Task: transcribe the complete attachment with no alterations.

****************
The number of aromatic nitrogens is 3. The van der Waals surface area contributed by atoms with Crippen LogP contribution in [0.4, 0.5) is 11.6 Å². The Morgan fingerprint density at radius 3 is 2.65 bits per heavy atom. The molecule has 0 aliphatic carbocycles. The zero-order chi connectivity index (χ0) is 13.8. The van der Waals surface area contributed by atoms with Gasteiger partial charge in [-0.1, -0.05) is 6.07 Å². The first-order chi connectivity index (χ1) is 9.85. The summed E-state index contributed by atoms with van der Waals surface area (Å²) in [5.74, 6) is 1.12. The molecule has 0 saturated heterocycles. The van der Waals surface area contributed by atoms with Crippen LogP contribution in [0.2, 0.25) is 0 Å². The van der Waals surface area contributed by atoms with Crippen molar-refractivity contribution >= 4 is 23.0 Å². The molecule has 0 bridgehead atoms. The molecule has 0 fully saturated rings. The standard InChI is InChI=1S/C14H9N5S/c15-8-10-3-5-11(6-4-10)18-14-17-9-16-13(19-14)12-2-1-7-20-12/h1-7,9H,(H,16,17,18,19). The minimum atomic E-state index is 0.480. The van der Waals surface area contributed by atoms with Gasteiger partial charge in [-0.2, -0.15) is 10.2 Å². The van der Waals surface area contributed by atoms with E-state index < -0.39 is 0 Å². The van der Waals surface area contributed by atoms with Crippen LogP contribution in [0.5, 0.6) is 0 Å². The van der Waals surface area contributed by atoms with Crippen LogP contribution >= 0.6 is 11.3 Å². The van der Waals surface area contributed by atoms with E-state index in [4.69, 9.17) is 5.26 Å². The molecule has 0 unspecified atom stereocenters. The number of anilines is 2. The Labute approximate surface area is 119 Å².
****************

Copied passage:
The number of aromatic nitrogens is 3. The van der Waals surface area contributed by atoms with Crippen LogP contribution in [0.4, 0.5) is 11.6 Å². The Morgan fingerprint density at radius 3 is 2.65 bits per heavy atom. The molecule has 0 aliphatic carbocycles. The zero-order chi connectivity index (χ0) is 13.8. The van der Waals surface area contributed by atoms with Gasteiger partial charge in [-0.1, -0.05) is 6.07 Å². The first-order chi connectivity index (χ1) is 9.85. The summed E-state index contributed by atoms with van der Waals surface area (Å²) in [5.74, 6) is 1.12. The molecule has 0 saturated heterocycles. The van der Waals surface area contributed by atoms with Crippen LogP contribution in [0.2, 0.25) is 0 Å². The van der Waals surface area contributed by atoms with Crippen molar-refractivity contribution >= 4 is 23.0 Å². The molecule has 0 bridgehead atoms. The molecule has 0 fully saturated rings. The standard InChI is InChI=1S/C14H9N5S/c15-8-10-3-5-11(6-4-10)18-14-17-9-16-13(19-14)12-2-1-7-20-12/h1-7,9H,(H,16,17,18,19). The minimum atomic E-state index is 0.480. The van der Waals surface area contributed by atoms with Gasteiger partial charge in [-0.2, -0.15) is 10.2 Å². The van der Waals surface area contributed by atoms with E-state index < -0.39 is 0 Å². The van der Waals surface area contributed by atoms with Crippen LogP contribution in [0.5, 0.6) is 0 Å². The van der Waals surface area contributed by atoms with Crippen LogP contribution >= 0.6 is 11.3 Å². The van der Waals surface area contributed by atoms with E-state index in [4.69, 9.17) is 5.26 Å². The molecule has 0 unspecified atom stereocenters. The number of anilines is 2. The Labute approximate surface area is 119 Å².